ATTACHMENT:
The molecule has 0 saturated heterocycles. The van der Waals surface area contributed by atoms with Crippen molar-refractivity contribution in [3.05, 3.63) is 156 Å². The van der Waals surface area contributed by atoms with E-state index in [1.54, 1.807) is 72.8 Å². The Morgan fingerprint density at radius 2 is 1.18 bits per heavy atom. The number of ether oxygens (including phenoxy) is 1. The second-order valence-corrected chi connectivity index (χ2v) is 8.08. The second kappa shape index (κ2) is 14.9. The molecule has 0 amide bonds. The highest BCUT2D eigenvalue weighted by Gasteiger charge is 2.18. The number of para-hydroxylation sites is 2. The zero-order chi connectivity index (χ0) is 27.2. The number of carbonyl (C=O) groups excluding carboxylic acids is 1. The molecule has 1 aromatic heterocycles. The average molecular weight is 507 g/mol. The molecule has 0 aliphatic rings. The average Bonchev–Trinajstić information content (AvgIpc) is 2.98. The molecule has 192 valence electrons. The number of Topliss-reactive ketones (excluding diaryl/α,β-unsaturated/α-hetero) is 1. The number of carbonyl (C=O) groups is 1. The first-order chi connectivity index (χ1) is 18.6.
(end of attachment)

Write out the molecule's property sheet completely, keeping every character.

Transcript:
The molecule has 0 saturated heterocycles. The van der Waals surface area contributed by atoms with Crippen molar-refractivity contribution in [3.05, 3.63) is 156 Å². The van der Waals surface area contributed by atoms with E-state index in [1.54, 1.807) is 72.8 Å². The Morgan fingerprint density at radius 2 is 1.18 bits per heavy atom. The number of ether oxygens (including phenoxy) is 1. The second-order valence-corrected chi connectivity index (χ2v) is 8.08. The second kappa shape index (κ2) is 14.9. The molecule has 0 amide bonds. The highest BCUT2D eigenvalue weighted by Gasteiger charge is 2.18. The number of para-hydroxylation sites is 2. The zero-order chi connectivity index (χ0) is 27.2. The number of carbonyl (C=O) groups excluding carboxylic acids is 1. The molecule has 1 aromatic heterocycles. The average molecular weight is 507 g/mol. The molecule has 0 aliphatic rings. The average Bonchev–Trinajstić information content (AvgIpc) is 2.98. The molecule has 192 valence electrons. The number of Topliss-reactive ketones (excluding diaryl/α,β-unsaturated/α-hetero) is 1. The number of carbonyl (C=O) groups is 1. The first-order chi connectivity index (χ1) is 18.6.